What are the risk factors for progression and airway intervention of angioedema after initial evaluation?
Background: Angioedema of the upper aerodigestive tract can lead to significant airway obstruction. There are many different patient presentations and many different possible progressions of the disease. To date, no articles have delineated risk factors for progression after initial evaluation.
Explore this issue:May 2014
Study design: Retrospective review of patients with angioedema at a single institution from 1999 to 2003.
Setting: Department of Otolaryngology-Head and Neck Surgery, Boston Medical Center.
Synopsis: This study reviewed a total of 177 patients presenting to the emergency department diagnosed with upper aerodigestive tract angioedema. Initial treatment included dexamethaosone, famotidine, and diphenhydramine, along with fiberoptic laryngoscopy with notation of the primary location of the angioedema. Thirty-two (18%) patients required intubation, 25 (14%) on initial presentation and seven (4%) who progressed from having an initially stable airway to requiring intervention after reevaluation. For those who were intubated, a statistically significant variance was noted between those patients who initially presented with laryngeal or pharyngeal involvement and those who initially presented with involvement of only the lip and face. Also, older patients were noted to have a higher incidence of intubation.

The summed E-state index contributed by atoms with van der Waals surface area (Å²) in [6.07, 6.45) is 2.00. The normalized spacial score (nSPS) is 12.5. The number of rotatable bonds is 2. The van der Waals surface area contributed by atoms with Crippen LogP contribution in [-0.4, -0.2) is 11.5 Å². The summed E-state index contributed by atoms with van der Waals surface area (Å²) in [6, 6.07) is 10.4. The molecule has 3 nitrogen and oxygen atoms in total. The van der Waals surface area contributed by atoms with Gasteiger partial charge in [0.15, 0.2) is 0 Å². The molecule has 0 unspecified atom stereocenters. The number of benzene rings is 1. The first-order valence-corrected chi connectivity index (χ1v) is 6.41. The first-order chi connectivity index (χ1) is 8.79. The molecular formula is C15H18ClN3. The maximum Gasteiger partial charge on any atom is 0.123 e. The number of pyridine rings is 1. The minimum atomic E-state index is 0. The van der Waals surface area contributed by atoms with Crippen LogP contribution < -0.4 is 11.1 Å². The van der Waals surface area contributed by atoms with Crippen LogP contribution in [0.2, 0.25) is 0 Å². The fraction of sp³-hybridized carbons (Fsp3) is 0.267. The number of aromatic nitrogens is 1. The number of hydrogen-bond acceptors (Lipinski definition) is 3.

Bottom line: In patients who present with angioedema, edema located further down the aerodigestive tract is associated with a higher rate of intubation.
Citation: Brook CD, Devaiah AK, Davis EM. Angioedema of the upper aerodigestive tract: risk factors associated with airway intervention and management algorithm. Int Forum Allergy Rhinol. 2014;4:239-245.